Having spent a number of years as a student and a bunch more years as a teacher, I think evaluating teachers from a distance is difficult. Even leaving aside that any and all objective measurements will eventually be gamed, students vary an awful lot and there are many, different ways to be effective (and ineffective).
But if we think good teaching is important, how then should we evaluate teachers? Fred Hiatt in the Washington Post proposes that we do it the same way we do it for lots of other hard-to-evaluate goods and services: let consumers choose:
Should performance be averaged over two or three years? How do you measure the impact of teachers in subjects that aren’t tested, such as art or music? Is it fair to compare a teacher ably supported by a guidance counselor, principal and reading specialist to those teachers left to fend for themselves? . . .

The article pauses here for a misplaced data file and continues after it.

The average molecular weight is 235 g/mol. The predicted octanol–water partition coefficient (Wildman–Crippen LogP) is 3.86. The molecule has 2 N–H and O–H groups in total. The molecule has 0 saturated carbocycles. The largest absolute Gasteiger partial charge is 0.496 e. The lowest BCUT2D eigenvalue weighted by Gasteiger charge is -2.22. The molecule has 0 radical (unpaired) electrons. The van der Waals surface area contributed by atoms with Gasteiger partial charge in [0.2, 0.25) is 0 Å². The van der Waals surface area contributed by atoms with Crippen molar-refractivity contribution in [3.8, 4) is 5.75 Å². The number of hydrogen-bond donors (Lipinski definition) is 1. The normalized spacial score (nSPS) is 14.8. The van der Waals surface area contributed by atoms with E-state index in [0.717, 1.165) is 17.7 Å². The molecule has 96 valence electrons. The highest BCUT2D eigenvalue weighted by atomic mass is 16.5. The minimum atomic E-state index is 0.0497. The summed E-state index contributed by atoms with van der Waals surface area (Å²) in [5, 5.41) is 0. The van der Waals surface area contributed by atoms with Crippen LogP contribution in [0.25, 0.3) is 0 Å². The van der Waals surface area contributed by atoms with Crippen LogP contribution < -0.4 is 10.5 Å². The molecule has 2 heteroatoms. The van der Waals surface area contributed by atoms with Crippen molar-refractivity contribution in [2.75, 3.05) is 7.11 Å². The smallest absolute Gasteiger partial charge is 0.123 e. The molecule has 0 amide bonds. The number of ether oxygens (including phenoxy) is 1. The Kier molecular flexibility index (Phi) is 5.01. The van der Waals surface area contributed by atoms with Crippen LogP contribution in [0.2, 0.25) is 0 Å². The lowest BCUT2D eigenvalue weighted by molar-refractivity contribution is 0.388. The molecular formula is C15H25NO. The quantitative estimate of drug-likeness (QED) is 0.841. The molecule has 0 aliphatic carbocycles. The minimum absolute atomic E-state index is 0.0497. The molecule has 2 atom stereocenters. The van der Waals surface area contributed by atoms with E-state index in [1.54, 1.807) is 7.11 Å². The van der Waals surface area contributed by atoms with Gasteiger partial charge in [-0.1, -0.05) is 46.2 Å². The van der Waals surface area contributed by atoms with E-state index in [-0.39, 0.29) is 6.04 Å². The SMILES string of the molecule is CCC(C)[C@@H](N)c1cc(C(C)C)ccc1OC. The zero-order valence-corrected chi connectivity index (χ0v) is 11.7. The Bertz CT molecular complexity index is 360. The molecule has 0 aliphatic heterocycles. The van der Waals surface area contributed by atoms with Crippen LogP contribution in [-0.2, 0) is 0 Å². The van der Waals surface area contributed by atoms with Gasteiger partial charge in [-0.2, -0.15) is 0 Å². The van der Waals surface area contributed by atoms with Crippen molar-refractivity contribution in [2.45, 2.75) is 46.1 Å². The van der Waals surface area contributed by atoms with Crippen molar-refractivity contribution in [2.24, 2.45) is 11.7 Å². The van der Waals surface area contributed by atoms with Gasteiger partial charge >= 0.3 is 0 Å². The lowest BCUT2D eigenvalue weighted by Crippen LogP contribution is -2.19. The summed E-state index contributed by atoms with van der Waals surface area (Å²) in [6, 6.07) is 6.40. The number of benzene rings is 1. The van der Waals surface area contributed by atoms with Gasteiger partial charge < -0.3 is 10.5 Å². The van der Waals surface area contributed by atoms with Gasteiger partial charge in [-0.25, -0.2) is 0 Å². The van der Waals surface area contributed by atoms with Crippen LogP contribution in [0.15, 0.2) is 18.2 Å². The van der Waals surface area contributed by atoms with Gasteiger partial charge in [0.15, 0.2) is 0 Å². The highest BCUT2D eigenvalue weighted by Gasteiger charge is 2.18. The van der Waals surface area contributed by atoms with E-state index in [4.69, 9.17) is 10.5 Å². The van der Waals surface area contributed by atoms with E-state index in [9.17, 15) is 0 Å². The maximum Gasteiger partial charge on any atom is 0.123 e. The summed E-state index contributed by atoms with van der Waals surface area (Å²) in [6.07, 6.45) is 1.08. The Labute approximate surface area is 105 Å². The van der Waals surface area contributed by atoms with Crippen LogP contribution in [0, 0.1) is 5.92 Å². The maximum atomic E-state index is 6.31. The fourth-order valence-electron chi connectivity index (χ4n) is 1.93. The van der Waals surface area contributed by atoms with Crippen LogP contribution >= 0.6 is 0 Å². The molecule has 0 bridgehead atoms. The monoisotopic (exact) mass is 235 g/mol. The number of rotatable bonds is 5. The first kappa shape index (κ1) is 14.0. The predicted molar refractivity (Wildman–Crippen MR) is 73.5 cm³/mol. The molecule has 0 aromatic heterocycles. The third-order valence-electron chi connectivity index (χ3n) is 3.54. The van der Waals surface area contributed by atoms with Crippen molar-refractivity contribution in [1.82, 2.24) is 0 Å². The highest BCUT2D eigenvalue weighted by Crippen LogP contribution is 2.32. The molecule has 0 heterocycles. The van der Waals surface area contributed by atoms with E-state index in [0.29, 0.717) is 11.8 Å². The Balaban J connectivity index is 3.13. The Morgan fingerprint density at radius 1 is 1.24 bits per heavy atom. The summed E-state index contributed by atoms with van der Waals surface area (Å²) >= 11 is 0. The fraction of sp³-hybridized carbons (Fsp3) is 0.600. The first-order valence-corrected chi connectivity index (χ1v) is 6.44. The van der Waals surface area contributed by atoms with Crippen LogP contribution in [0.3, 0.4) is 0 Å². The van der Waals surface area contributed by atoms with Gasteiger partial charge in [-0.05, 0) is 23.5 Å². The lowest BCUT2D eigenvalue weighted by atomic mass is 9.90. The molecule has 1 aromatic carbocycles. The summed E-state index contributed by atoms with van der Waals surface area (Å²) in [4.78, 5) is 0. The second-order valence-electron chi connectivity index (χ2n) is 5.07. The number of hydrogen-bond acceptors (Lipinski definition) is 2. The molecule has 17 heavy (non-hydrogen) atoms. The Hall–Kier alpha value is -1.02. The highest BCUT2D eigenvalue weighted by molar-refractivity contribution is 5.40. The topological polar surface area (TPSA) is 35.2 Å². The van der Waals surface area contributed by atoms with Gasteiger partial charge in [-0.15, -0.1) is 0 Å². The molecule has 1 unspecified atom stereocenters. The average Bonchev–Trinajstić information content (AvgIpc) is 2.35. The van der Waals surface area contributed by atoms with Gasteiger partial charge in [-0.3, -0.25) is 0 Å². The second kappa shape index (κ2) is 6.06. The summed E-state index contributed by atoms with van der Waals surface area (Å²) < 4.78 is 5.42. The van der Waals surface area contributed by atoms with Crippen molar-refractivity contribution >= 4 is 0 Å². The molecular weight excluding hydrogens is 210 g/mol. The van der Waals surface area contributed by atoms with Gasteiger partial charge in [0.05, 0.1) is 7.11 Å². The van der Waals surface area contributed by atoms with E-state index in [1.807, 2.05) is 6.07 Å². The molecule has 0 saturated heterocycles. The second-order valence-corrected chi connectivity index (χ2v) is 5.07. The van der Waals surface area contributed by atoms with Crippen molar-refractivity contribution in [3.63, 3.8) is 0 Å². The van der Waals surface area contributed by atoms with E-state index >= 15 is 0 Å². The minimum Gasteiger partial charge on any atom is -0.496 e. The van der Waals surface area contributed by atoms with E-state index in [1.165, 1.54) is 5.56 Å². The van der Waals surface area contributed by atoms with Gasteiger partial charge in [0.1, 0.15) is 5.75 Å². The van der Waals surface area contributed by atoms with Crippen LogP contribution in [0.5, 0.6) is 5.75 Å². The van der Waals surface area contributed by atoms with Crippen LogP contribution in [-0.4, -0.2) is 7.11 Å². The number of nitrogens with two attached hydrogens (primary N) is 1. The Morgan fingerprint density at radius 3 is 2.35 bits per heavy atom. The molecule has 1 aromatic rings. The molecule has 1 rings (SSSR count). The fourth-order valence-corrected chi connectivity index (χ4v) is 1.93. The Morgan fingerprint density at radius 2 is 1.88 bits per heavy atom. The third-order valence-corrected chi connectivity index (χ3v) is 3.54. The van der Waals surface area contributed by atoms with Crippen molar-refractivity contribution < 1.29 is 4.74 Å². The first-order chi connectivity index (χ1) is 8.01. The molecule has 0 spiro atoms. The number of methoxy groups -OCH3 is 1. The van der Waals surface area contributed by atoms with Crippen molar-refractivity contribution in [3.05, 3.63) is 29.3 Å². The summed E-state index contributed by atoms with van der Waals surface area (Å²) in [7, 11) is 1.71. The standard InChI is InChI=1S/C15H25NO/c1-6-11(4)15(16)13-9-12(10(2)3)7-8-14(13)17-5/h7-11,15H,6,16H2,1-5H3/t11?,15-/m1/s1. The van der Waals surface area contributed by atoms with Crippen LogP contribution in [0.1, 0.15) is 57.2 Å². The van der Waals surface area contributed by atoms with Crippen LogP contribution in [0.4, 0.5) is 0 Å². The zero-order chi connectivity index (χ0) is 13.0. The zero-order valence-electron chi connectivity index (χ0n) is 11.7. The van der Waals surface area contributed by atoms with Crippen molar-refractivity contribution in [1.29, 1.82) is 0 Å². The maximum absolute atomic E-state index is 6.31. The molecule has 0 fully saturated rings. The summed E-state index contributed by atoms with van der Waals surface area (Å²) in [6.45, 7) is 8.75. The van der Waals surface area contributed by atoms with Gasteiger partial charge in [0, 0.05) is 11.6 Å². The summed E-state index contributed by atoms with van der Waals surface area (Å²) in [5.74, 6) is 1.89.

But there’s a way to sidestep those problems, too, or at least take them out of the hands of unwieldy bureaucracies: Just leave it to the school.
Under this model, parents would be given comparable information about a host of available schools. They could send their children to schools that are succeeding and avoid those that are failing. School leaders would be free to hire, evaluate and reward staff as they thought best, with no bureaucratic interference. But if they failed to develop and retain talented teachers, they also would fail to attract enough students, and their schools would go out of business.
This model exists. It’s called charter schools.
Of course, that requires the consent of the political system which, unfortunately, often resists: "Kids' charter crush hits record high".
[New York] City parents desperate to give their children the best education available are storming the doors of charter schools — but nearly 53,000 heartbroken kids will be left out in the cold.